The life of the Trinity, from all eternity, has been complete and whole. The persons of the Godhead depend on nothing, dwelling from all time in perfect relationship, power, and glory. They are one in perfect unity, three in perfect diversity. What is true of one is true of all.
And this triune God made all things, perfect in wisdom and the power of his word. This was Trinitarian work, involving all the persons of the Godhead. A biblical theology of creation sees the Son (John 1:3), the Father (1 Cor. 8:6), and the Holy Spirit (Gen. 1:2-3) all involved in making the universe of the “things that are seen” (2 Cor. 4:18). The One-in-Three, who from our vantage point is transcendent beyond any category of place or time, makes all places and times, including our place, our time. Including now. Including us.
This is the backdrop to the drama of creation—the uncreated Creator painting the cosmos, himself the palette, the canvas, the brush—for any other medium is unimaginable. All springs from the only source possible for anything: God, who makes and sustains all through his ancient word of life.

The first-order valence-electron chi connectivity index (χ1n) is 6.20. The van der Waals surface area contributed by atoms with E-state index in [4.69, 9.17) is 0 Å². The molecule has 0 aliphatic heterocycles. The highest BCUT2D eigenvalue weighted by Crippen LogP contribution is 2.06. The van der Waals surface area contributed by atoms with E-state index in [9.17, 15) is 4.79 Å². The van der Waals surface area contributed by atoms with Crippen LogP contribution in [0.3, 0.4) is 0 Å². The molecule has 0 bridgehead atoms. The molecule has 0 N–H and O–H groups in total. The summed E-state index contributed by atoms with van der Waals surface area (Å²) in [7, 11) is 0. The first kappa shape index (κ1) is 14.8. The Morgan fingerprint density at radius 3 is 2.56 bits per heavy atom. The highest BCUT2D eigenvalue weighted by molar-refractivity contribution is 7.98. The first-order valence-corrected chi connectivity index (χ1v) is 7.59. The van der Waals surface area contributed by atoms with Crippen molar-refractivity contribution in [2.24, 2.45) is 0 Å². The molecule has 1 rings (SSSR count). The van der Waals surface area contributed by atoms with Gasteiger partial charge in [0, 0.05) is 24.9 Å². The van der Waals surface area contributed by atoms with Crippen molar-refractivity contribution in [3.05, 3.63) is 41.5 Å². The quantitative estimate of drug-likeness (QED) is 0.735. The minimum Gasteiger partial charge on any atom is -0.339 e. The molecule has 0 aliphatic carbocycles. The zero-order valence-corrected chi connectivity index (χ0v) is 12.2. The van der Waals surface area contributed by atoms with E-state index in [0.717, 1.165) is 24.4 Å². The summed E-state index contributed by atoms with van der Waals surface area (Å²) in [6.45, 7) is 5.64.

A Spirit Story
Once we begin to trace the outlines of God’s immanence, we quickly see that the story of his closeness to the world and to those made in his image is a Spirit story. Why? The answer lies in his distinctiveness among the members of the Trinity. The blazing uncovered glory of the Father does not pair well with human life as we currently experience it—think of Moses begging to see God’s face. “No one may see me and live,” the uncreated One says to the prophet on the holy mountain. The Father’s closeness to creation maintains distance, loving fury veiled in cloud and flashes of lightning, the shrieks of six-winged cherubim rending eardrums and causing us to fall prone, crying like Isaiah that we are undone. We are never allowed to forget his Sourceness, his almighty power and utter authority. His kingship and fatherhood so deep that nothing is outside his decree, all is sourced from his perfections.
The Son, unmade yet eternally begotten, became incarnate as Jesus of Nazareth, prone to limitations of a human body. That blessed body, Scripture says, sits at the right hand of the Father in heaven even now, at this moment, from whence he will come to judge the living and the dead. His incarnation is glorious in its chosen limitations, but limited nonetheless.